Monday, January 28, 2008


A tectonic erosion near Lakhpat

Arid landscape around Lakhpat

Road leading to Lakhpat

Remains of Lakhpat fortification

Remains of Lakhpat fortification

The Great Rann of Kutch

Sayyed Pir no Kubo

Sayyed Pir no Kubo
Sayyed Pir no Kubo - Intricate design

Sayyed Pir no Kubo - Ornamental design

Sayyed Pir no Kubo - Domes

The Ghaus Mohammed no Kubo

The Ghaus Mohammed no Kubo - dome

In one of India's remote corners on India-Pakistan border lies a deserted village of hardly a few hundred populations within a sprawling fortification. The village is no other than Lakhpat, once a thriving port with daily revenue believed to exceed one hundred thousand (one lakh) koris. Hence its name is Lakhpat.

A visit to Lakhpat was in my mind three years back during the Diwali vacation in 2004. I had made a visit to near by Siyot where Kalini my wife worked for months in an Early Historic site called Kateshwar to trace the spread of urbanism in ancient Gujarat. Shivjibhai and his extended family was my host at Siyot for the two days stay. Kalini also stayed with them for months while doing her fieldwork. Some how I could not make my Lakhpat visit during that time.

This year during my visit to Siyot I had firmly decided that I would make a definite visit to Lakhpat. One may wonder about why such importance to a deserted village…but if he is told about its fascinating past and how it all became the nature's victim, he might gain the same curiosity as I had.

I asked Shivjibhai if he could give me company. He firmly accepted. We hired a jeep and drove towards Gunheri, the last village in the Indian mainland on the edge of Great Rann of Kutch, the vast saline flat desert. The landscape is extremely barren. There are traces of natural erosions due to frequent earthquakes. With no souls around for miles, the landscape looked stunning and peaceful. The view of the great Rann was spectacular. Equally fascinating was the desert wildlife – monitor lizards playing hide and seek, birds of different species mellowing and nilgai hoards grazing in the far-off horizons. The road was dusty and narrow. After a drive of thirty minutes we approached the giant fortification of Lakhpat.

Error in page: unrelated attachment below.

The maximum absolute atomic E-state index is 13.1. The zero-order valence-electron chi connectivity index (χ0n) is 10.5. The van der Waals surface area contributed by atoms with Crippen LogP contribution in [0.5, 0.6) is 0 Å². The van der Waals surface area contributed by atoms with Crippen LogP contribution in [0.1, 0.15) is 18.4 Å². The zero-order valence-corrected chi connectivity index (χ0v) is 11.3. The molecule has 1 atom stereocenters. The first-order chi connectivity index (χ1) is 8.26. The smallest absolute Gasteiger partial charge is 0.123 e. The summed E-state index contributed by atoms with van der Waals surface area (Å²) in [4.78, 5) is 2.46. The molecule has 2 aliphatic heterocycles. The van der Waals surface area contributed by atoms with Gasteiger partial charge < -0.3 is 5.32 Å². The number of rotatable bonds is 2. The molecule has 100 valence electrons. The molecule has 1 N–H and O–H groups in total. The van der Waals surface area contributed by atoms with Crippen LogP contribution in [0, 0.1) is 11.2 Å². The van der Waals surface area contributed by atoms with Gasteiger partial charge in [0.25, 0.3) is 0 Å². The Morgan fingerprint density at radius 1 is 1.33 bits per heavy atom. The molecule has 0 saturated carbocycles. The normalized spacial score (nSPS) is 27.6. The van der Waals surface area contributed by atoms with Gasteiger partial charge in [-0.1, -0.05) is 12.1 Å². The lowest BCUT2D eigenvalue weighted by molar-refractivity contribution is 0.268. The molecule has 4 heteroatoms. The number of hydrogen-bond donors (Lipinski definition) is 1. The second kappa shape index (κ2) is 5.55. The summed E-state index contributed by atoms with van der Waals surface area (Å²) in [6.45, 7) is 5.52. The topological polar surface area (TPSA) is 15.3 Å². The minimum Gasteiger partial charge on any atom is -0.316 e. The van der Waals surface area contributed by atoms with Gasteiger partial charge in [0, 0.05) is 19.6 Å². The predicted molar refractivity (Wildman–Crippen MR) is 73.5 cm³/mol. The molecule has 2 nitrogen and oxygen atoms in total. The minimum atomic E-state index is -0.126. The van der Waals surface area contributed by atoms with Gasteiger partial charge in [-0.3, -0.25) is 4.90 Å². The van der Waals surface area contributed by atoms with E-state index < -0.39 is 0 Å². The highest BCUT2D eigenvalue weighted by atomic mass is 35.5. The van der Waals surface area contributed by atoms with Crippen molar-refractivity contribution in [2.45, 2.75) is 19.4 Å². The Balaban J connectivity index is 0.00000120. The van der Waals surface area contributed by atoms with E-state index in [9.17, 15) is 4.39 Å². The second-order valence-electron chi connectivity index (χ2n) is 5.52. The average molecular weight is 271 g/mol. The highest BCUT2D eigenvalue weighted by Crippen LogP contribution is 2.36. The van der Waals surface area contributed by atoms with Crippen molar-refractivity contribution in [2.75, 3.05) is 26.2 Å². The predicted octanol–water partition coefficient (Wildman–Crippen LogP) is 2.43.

Lakhpat fort sits at the point where Kori creek meets the Great Rann of Kutch. Lakhpat was built in the year 1805 by Jamadar Fateh Muhammed, a celebrated Kutch general, to defend the frontiers of the kingdom against the encroachment of the Sindhies. The fortification erected by him enclosed the entire town within a 7 km long fort wall, most of which still stands. A report published in a British – India journal says that it was garrisoned by 50 Arabs and 150 native soldiers, and contained a population of about 5000 persons, composed principally of merchants and Hindus, who had fled from Sindh to escape the tyranny of the Amirs. Near Lakhpat was Koteri (Kotri) a landing place on the bank of river Indus, where numerous ferryboats constantly passed between them, full of men, cattle and merchandise. From Koteri, the goods were conveyed on camels to the eastern part of the Indus delta, and distributed throughout the inhabited districts of the Thar.

It was the year 1819. An earthquake of high magnitude (over 8 in the Richter scale) shocked Kutch. Lakhpat crumbled. The sea rolled up to the Kori creek (the eastern mouth of Indus which divided Kutch from Sindh) as far westward as the Goongra River. An eyewitness account suggests that from 19th June to 25th June 36 shocks were counted. The river permanently shifted westward and altered its both physical and economic landscape. After the displacement of the Indus River in 1819 the busy port was abandoned and the town that once brimmed with 10,000 people stands almost completely inhabited today. A traveller in 1838 found the only legacy of Lakhpat's maritime legacy were the remains of several boats buried in the soil that filled the bed of the old river.

Guru Nanak is believed to have camped in Lakhpat on his way to and from Mecca. The house where he said was later converted into a Gurudwara, which still stands though heavily renovated in this deserted village.

The Ghaus Mohammed no Kubo is the mausoleum of the mystic Pir Ghaus Mohammed, who became a fakir at the early age of 12. The kubo is a classic example of stone architecture with very intricate carvings. Pir's body rests here along with other members of his family. The mausoleum stands besides a water tank that is believed to possess therapeutic properties, which can cure skin diseases.

The other attraction of Lakhpat is the Sayyed Pir no Kubo, a beautiful mausoleum dedicated to Sayyed Pir Shah. It had nine domes with the largest dominating the centre while eight smaller domes surround it. The entire mausoleum is built in stone with exquisite carvings and fine details along the doors and windows. The latticed jails are especially outstanding.